From a usability perspective, users expect a link to be attached to your logo. So even if this weren’t a box to check in the compliance list, I would still recommend that you meet the user expectation and link up.
Clickable Logo Done Well:
Anyone gets a ‘Done well’ sticker if the logo clicks somewhere! Bravo again Badass Beard Care!
Clickable Logo Done Terribly Not So Well:
Any brand that DOESN’T have a logo that clicks. I would show one, but I fear it would shame them too hard.
Google Compliant Landing Page Factor #3 – Footer Navigation
When I say ‘footer navigation’, I don’t mean the sitemap-esque type footer you see on a homepage.
Why put navigation in the footer?
This is a simple one to rationalize since we covered this topic at length when talking about the logo and why it should be linked.
Google wants to know you are a real company providing real value.
Secondarily it eases any anxiety a potential customer might have and provides transparency.
Footer Navigation Done Well:
This provides a lot of information. They could tone it down a little, but when it comes to compliance factors — better to give more than less.
This was also not a ‘traditional’ landing page.
Footer Navigation Done Terribly Not So Well:
Google Compliant Landing Page Factor #4 – Detailed Headline
….with no extraordinary claims.
Cut the cutesy crap and be direct with your headline copy! When we get all poetic in our headlines we tend to exaggerate.
If you exaggerate on a Google landing page…you’re going to have a bad time.
Why include a detailed headline?
Google wants to make sure that your offer is legitimate. If you have extraordinary claims in a headline, then you’ll get put under a microscope and more likely to get the ban hammer.
I’m all for persuasive copy writing, but it needs to serve a purpose.
Our headlines are straight and to the point (and so are our sub headlines). We flesh out those details in bullet points and VOILA we have a compliant offer.
[Not pictured here: our header, below the fold CTA, and linked footer]
Notice we make it abundantly clear that this is a Free Download. We identify what they are getting: The Social Swipe File. Then we start digging into what’s in the swipe file. This is as transparent as you can get.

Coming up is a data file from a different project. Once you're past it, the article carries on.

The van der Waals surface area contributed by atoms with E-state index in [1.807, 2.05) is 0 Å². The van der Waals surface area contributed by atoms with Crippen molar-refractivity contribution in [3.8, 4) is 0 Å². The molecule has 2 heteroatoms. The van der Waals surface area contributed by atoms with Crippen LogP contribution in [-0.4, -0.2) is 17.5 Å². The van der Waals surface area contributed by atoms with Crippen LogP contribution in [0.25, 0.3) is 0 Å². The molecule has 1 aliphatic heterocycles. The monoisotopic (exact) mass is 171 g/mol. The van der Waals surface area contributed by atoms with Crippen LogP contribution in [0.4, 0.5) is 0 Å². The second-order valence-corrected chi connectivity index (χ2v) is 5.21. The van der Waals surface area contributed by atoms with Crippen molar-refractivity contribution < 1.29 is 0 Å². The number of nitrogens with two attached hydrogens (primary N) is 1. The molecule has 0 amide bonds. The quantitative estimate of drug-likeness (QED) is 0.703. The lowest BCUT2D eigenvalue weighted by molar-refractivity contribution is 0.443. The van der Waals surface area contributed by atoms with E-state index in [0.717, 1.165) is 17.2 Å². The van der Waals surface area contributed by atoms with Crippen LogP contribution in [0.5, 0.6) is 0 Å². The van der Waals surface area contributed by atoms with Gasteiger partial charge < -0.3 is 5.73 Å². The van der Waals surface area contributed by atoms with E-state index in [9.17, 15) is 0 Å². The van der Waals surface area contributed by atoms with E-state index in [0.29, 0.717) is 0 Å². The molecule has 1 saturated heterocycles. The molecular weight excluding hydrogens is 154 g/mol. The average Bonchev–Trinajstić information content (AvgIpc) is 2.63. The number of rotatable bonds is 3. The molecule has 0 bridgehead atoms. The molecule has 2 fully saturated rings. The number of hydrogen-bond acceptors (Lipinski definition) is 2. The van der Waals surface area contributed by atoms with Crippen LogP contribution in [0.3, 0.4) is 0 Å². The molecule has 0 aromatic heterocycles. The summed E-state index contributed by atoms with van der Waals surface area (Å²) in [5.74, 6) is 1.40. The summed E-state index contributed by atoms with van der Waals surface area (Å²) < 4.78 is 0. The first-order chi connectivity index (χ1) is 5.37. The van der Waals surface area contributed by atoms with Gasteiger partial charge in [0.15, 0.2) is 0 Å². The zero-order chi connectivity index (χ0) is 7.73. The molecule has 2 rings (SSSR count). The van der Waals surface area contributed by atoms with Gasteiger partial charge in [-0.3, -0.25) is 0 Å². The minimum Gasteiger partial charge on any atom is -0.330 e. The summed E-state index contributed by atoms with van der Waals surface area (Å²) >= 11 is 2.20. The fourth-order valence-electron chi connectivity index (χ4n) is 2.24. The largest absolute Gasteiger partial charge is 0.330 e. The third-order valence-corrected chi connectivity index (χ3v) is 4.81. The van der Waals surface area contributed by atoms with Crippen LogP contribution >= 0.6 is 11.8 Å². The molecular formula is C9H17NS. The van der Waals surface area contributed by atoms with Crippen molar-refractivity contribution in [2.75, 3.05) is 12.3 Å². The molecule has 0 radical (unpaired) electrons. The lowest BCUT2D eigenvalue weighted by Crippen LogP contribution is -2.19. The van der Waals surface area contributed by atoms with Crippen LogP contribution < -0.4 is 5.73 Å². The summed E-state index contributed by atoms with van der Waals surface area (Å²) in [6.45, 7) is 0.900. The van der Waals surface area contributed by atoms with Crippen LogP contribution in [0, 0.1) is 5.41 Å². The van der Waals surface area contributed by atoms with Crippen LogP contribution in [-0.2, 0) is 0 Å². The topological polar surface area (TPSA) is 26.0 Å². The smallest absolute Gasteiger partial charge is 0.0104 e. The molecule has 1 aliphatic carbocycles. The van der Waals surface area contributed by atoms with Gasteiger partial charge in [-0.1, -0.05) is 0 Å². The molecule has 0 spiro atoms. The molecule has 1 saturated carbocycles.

Take a good hard look at your landing page headline copy and let’s see if you can make it more transparent and descriptive.
This is a good exercise to stay compliant and to improve the user experience!
Starting to see a trend yet?
Detailed Headline Done Well:
I know exactly what I’m getting and the descriptive paragraph avoids hyperbole. Man, I want a bounce house now…
Detailed Headline Done Terribly Not So Well:
Google ‘Work From Home’ all of the ad links lead you here. I’m actually surprised this was allowed.
Google Compliant Landing Page Factor #5 – Visual Representation
….of what they are getting.
I’m looking at you, information products!
It’s obvious for eCommerce sites that they want to show off their product. Product shots are one of the core foundations of a landing page (and are also some of the most persuasive content).
Now that’s a heck of a product shot! When you hover over it zooms in. Not only do I love Clarks shoes, but they have one of the best optimization teams in the business and their site shows it. Ok, /rant…
Why visually represent your offer?
Both Google and the user want to know EXACTLY what they are getting. An accurate product shot will help with all of this.
This is easy and intuitive for an eCommerce site, but info products need this, too.
Information products come under some of the most scrutiny on Google because there is a history of making unsubstantiated claims.
A great way to show Google (and the user) that you can make good on your promises is by showing a visual depiction of your deliverables and an itemized list of what’s included in the product.
This may require some clever design work since we aren’t working with tangible goods, but you NEED to do this.
Visual Representation Done Well:
Heck of a good product shot here, Harry’s! You fit in both a close up shot and a use-case shot.
Visual Representation Done Terribly Not So Well:
Wait, what…. DM didn’t do something perfect?!